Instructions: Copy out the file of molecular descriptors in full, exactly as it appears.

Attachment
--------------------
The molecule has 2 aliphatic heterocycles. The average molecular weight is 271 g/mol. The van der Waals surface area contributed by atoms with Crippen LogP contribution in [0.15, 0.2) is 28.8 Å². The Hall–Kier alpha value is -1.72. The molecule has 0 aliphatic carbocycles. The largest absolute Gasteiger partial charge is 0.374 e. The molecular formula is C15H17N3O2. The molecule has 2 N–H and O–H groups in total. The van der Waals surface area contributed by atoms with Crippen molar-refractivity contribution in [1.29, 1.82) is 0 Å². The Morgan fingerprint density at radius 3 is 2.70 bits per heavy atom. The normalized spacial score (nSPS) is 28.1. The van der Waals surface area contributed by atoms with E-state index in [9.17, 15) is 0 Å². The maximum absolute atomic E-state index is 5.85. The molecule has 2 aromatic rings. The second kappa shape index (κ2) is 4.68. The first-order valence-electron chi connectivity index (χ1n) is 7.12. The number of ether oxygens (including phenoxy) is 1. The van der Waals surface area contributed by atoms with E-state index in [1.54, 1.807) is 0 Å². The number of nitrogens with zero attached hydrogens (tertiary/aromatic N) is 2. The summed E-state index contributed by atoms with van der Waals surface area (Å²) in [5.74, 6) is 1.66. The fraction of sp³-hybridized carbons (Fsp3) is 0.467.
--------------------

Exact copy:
The molecule has 2 aliphatic heterocycles. The average molecular weight is 271 g/mol. The van der Waals surface area contributed by atoms with Crippen LogP contribution in [0.15, 0.2) is 28.8 Å². The Hall–Kier alpha value is -1.72. The molecule has 0 aliphatic carbocycles. The largest absolute Gasteiger partial charge is 0.374 e. The molecular formula is C15H17N3O2. The molecule has 2 N–H and O–H groups in total. The van der Waals surface area contributed by atoms with Crippen molar-refractivity contribution in [1.29, 1.82) is 0 Å². The Morgan fingerprint density at radius 3 is 2.70 bits per heavy atom. The normalized spacial score (nSPS) is 28.1. The van der Waals surface area contributed by atoms with E-state index in [9.17, 15) is 0 Å². The maximum absolute atomic E-state index is 5.85. The molecule has 2 aromatic rings. The second kappa shape index (κ2) is 4.68. The first-order valence-electron chi connectivity index (χ1n) is 7.12. The number of ether oxygens (including phenoxy) is 1. The van der Waals surface area contributed by atoms with E-state index in [1.54, 1.807) is 0 Å². The number of nitrogens with zero attached hydrogens (tertiary/aromatic N) is 2. The summed E-state index contributed by atoms with van der Waals surface area (Å²) in [5.74, 6) is 1.66. The fraction of sp³-hybridized carbons (Fsp3) is 0.467.